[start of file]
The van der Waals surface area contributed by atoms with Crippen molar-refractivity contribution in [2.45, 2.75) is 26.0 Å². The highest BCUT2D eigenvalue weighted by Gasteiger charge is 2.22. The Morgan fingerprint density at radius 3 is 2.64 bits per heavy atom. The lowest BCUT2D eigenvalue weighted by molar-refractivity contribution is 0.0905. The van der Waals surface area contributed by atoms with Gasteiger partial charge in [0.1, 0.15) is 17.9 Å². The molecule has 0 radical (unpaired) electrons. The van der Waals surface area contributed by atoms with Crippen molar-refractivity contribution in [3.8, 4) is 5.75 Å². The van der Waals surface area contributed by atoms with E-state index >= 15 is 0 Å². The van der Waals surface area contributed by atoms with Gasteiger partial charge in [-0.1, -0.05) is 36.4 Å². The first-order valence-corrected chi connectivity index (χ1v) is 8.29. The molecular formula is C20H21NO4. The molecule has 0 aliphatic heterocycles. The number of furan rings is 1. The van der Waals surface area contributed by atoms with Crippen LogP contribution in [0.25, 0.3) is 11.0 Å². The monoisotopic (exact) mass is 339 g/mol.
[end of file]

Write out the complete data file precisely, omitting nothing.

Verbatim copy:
The van der Waals surface area contributed by atoms with Crippen molar-refractivity contribution in [2.45, 2.75) is 26.0 Å². The highest BCUT2D eigenvalue weighted by Gasteiger charge is 2.22. The Morgan fingerprint density at radius 3 is 2.64 bits per heavy atom. The lowest BCUT2D eigenvalue weighted by molar-refractivity contribution is 0.0905. The van der Waals surface area contributed by atoms with Gasteiger partial charge in [0.1, 0.15) is 17.9 Å². The molecule has 0 radical (unpaired) electrons. The van der Waals surface area contributed by atoms with Crippen molar-refractivity contribution in [3.8, 4) is 5.75 Å². The van der Waals surface area contributed by atoms with E-state index >= 15 is 0 Å². The van der Waals surface area contributed by atoms with Gasteiger partial charge in [-0.1, -0.05) is 36.4 Å². The first-order valence-corrected chi connectivity index (χ1v) is 8.29. The molecular formula is C20H21NO4. The molecule has 0 aliphatic heterocycles. The number of furan rings is 1. The van der Waals surface area contributed by atoms with Crippen LogP contribution in [0.25, 0.3) is 11.0 Å². The monoisotopic (exact) mass is 339 g/mol.